Vincent van Gogh, and his paintings
Van Gogh was born in Groot-Zundert, Netherlands in 1853. He was forced to leave school at the age of 15 to get a job to help his financially struggling family. In his early 20's, following in the footsteps of his austere father who was a country minister, he turned to preaching in Amsterdam and Belgium. He ministered to the sick in a poverty-stricken coal mine south of Belgium; however, like so many other things in his life that turned out poorly, he found himself in need of a new profession in his late 20's. Not unlike his failed attempts at various occupations, his relationships with women were also completely disastrous. He turned to art in 1880 and moved to Brussels to become a painter. With no formal training and no money, his brother (Theo) agreed to help support him financially. Van Gogh stayed connected to his brother mainly through written letters over the next and final period of his life. These were his most turbulent years where it seemed he had set out on a path of self destruction but they were also the years when he created his greatest works of art. Theo sold one painting for him for 400 francs, The Red Vineyards, just a few months before his untimely death.
Painting became an obsession to Van Gogh in his early years as a painter. He worked incessantly having little time for anything else. He was also studying on his own and through letters written to his brother, Theo, he made reference to the fact that he was putting himself through physical and mental anguish each day as a painter. Van Gogh moved to Paris where his brother lived and then from there moved to the south of France in the village of Arles. It was here that he moved into the famous little yellow house where he used all of his money for paints while surviving on only bread, coffee and absinthe. It is said that at this point in his life is when he began sipping turpentine, eating paint and began acting in a very disturbing and peculiar manner.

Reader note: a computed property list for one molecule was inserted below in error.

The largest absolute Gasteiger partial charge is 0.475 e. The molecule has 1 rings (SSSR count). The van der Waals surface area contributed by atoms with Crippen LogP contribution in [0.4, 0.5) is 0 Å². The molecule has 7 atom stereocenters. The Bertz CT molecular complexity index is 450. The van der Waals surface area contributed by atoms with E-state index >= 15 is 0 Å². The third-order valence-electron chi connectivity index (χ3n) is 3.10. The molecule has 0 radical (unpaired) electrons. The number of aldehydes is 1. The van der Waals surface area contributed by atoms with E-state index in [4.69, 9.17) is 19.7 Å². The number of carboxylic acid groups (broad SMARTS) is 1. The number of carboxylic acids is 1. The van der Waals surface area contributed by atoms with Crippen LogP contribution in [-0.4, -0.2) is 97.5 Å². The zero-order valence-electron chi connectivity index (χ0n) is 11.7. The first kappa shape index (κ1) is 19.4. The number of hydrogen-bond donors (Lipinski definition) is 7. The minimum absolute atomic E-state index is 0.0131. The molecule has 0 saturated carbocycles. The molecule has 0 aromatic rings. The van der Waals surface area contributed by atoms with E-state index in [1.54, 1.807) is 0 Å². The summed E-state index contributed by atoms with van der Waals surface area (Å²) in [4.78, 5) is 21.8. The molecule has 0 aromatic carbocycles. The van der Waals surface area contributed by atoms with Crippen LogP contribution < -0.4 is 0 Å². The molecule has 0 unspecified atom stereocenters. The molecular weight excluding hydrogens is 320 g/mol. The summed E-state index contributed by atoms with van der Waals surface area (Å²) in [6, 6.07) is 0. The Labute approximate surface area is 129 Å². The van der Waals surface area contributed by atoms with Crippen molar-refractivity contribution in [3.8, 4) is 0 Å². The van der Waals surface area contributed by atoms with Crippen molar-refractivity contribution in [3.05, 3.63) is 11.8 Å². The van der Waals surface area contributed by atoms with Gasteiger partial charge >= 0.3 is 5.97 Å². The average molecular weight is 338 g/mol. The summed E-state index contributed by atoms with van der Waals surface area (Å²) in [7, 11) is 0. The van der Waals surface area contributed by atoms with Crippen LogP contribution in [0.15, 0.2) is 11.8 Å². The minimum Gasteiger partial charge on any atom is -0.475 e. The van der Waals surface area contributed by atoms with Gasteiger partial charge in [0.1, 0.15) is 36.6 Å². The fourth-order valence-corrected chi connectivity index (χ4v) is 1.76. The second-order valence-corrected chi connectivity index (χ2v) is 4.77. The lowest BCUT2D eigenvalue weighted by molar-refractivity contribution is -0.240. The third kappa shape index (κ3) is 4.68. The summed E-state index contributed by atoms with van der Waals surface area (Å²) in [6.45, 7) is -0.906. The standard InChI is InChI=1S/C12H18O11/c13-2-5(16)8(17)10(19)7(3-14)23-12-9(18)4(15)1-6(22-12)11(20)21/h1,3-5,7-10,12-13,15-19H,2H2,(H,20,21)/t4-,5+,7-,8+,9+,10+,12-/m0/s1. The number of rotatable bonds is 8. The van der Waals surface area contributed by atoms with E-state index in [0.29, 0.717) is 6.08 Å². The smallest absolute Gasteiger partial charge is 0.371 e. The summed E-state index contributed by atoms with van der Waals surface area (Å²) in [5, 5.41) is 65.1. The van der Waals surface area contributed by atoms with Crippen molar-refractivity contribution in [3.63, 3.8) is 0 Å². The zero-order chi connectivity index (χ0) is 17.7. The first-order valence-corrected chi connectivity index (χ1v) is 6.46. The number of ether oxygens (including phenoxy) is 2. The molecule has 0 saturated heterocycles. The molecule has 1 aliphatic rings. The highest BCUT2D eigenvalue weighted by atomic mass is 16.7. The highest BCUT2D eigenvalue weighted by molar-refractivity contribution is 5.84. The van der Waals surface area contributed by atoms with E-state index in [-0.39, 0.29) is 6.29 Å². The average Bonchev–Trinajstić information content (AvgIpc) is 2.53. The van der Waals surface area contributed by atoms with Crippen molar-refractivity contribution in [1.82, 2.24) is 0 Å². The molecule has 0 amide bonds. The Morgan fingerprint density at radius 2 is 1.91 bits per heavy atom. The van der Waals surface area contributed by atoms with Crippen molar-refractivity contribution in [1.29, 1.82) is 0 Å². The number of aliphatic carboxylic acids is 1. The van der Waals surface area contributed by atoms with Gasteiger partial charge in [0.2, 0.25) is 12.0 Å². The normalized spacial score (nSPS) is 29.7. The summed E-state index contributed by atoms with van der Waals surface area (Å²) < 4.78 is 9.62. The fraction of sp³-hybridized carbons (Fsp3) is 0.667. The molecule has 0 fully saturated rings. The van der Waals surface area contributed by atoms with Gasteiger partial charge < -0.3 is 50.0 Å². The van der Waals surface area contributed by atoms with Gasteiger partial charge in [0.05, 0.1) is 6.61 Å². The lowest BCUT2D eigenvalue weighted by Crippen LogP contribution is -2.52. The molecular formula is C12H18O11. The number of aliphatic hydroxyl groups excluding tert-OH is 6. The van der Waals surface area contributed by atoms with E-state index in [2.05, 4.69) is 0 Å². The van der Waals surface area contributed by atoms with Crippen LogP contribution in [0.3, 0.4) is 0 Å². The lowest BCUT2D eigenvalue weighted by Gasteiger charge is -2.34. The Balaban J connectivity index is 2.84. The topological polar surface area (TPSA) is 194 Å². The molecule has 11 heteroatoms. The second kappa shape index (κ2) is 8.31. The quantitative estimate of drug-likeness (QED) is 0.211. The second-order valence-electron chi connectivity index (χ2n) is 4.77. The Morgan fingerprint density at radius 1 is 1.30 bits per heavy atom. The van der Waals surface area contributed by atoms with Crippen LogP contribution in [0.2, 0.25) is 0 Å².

Mental illness was noticeably evident in Van Gogh's life by 1988. He was having epileptic type seizures, psychotic attacks and was often delusional. His brother, Theo, became very worried about his well being and offered a friend, Gaugin, money to go to Arles to look after his ailing brother. Gaugin moved in with Van Gogh; however, they ended up fighting constantly and Van Gogh actually threatened Gaugin with a knife. That same day the artist cut off his own ear and offered it to a prostitute he went to see as a gift. It was at this point that he was temporarily hospitalized for his mutilation as well as his poor mental state. He committed himself to an asylum not long after and all the while continued to paint. The tumultuous months that followed led up to Vincent Van Gogh's tragic demise.
Van Gogh's early expressive paintings used dark and muted colors. The Potato Eaters was his first true masterpiece; however, it was unfortunately considered to be a failure during his lifetime. Over the years he was influenced by impressionist art and transformed his style of painting to reflect impressionistic style. His most famous works of art include pieces like Starry Night, Sunflowers, Cafe At Night,, Irises, and Portrait of Dr. Gachet. Starry Night is one of his most popular pieces which was painted during his time in the asylum and the swirling strokes and shaken style may be considered a depiction of his own mental state.
The causes for Van Gogh's failure in life, and for the subsequent rapid success of his cultural counterworld, need not be sought in the untouchable torments of a solitary visionary. Quite the contrary: the reason lies in Van Gogh's tireless ambition for recognition, even if only in the image society had fashioned and could accept, the image of the outsider, the isolated genius. If ever there was a genius against his own will, it was Vincent van Gogh.
I try more and more to be myself, caring relatively little whether people approve or disapprove. ”
- Vincent van Gogh